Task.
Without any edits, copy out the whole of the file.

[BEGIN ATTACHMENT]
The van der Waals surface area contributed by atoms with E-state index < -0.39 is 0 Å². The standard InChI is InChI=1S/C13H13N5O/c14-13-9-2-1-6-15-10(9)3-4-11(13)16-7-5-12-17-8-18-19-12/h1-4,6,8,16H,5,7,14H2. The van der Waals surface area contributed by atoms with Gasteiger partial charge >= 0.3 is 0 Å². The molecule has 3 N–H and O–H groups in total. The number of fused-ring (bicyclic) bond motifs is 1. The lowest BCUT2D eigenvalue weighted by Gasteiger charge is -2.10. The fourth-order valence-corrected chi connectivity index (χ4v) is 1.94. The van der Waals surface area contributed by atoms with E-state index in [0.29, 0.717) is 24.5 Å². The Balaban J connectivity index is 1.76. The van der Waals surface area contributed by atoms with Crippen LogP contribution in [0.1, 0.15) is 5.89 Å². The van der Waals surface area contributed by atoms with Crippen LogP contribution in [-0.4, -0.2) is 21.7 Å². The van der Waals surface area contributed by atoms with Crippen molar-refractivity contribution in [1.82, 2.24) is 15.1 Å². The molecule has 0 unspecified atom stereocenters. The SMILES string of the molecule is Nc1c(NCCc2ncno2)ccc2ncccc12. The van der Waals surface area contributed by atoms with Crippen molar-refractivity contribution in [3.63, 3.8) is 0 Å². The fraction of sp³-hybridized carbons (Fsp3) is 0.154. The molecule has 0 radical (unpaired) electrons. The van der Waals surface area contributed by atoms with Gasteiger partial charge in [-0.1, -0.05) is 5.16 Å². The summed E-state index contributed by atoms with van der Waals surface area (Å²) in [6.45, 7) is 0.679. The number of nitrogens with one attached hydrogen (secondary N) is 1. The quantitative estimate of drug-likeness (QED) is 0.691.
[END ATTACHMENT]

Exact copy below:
The van der Waals surface area contributed by atoms with E-state index < -0.39 is 0 Å². The standard InChI is InChI=1S/C13H13N5O/c14-13-9-2-1-6-15-10(9)3-4-11(13)16-7-5-12-17-8-18-19-12/h1-4,6,8,16H,5,7,14H2. The van der Waals surface area contributed by atoms with Gasteiger partial charge >= 0.3 is 0 Å². The molecule has 3 N–H and O–H groups in total. The number of fused-ring (bicyclic) bond motifs is 1. The lowest BCUT2D eigenvalue weighted by Gasteiger charge is -2.10. The fourth-order valence-corrected chi connectivity index (χ4v) is 1.94. The van der Waals surface area contributed by atoms with E-state index in [0.29, 0.717) is 24.5 Å². The Balaban J connectivity index is 1.76. The van der Waals surface area contributed by atoms with Crippen LogP contribution in [0.1, 0.15) is 5.89 Å². The van der Waals surface area contributed by atoms with Crippen LogP contribution in [-0.4, -0.2) is 21.7 Å². The van der Waals surface area contributed by atoms with Crippen molar-refractivity contribution in [1.82, 2.24) is 15.1 Å². The molecule has 0 unspecified atom stereocenters. The SMILES string of the molecule is Nc1c(NCCc2ncno2)ccc2ncccc12. The van der Waals surface area contributed by atoms with Crippen molar-refractivity contribution in [3.63, 3.8) is 0 Å². The fraction of sp³-hybridized carbons (Fsp3) is 0.154. The molecule has 0 radical (unpaired) electrons. The van der Waals surface area contributed by atoms with Gasteiger partial charge in [-0.1, -0.05) is 5.16 Å². The summed E-state index contributed by atoms with van der Waals surface area (Å²) in [6.45, 7) is 0.679. The number of nitrogens with one attached hydrogen (secondary N) is 1. The quantitative estimate of drug-likeness (QED) is 0.691.